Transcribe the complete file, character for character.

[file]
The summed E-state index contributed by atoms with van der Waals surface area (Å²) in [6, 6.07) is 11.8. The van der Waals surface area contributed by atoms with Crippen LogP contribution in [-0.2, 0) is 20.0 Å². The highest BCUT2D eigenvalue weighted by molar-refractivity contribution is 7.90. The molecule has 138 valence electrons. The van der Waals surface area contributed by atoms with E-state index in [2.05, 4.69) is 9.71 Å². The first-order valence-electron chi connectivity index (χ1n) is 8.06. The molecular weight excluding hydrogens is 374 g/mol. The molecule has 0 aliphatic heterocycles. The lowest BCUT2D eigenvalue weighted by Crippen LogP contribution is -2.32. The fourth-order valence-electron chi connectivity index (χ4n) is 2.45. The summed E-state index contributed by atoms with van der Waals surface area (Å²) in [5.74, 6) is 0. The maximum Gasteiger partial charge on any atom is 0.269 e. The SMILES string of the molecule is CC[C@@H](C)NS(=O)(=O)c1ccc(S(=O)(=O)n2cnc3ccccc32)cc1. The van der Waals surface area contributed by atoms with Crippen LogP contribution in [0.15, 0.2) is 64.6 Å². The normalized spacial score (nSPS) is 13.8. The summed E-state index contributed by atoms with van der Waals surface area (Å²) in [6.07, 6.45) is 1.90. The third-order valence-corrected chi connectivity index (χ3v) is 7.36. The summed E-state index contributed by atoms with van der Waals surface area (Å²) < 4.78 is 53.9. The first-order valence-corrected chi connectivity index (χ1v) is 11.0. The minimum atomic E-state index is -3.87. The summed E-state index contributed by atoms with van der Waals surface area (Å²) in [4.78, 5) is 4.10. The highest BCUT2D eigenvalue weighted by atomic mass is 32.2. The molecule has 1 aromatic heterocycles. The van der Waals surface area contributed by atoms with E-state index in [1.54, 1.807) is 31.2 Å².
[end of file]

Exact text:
The summed E-state index contributed by atoms with van der Waals surface area (Å²) in [6, 6.07) is 11.8. The van der Waals surface area contributed by atoms with Crippen LogP contribution in [-0.2, 0) is 20.0 Å². The highest BCUT2D eigenvalue weighted by molar-refractivity contribution is 7.90. The molecule has 138 valence electrons. The van der Waals surface area contributed by atoms with E-state index in [2.05, 4.69) is 9.71 Å². The first-order valence-electron chi connectivity index (χ1n) is 8.06. The molecular weight excluding hydrogens is 374 g/mol. The molecule has 0 aliphatic heterocycles. The lowest BCUT2D eigenvalue weighted by Crippen LogP contribution is -2.32. The fourth-order valence-electron chi connectivity index (χ4n) is 2.45. The summed E-state index contributed by atoms with van der Waals surface area (Å²) in [5.74, 6) is 0. The maximum Gasteiger partial charge on any atom is 0.269 e. The SMILES string of the molecule is CC[C@@H](C)NS(=O)(=O)c1ccc(S(=O)(=O)n2cnc3ccccc32)cc1. The van der Waals surface area contributed by atoms with Crippen LogP contribution in [0.15, 0.2) is 64.6 Å². The normalized spacial score (nSPS) is 13.8. The summed E-state index contributed by atoms with van der Waals surface area (Å²) in [6.07, 6.45) is 1.90. The third-order valence-corrected chi connectivity index (χ3v) is 7.36. The summed E-state index contributed by atoms with van der Waals surface area (Å²) < 4.78 is 53.9. The first-order valence-corrected chi connectivity index (χ1v) is 11.0. The minimum atomic E-state index is -3.87. The summed E-state index contributed by atoms with van der Waals surface area (Å²) in [4.78, 5) is 4.10. The highest BCUT2D eigenvalue weighted by atomic mass is 32.2. The molecule has 1 aromatic heterocycles. The van der Waals surface area contributed by atoms with E-state index in [1.54, 1.807) is 31.2 Å².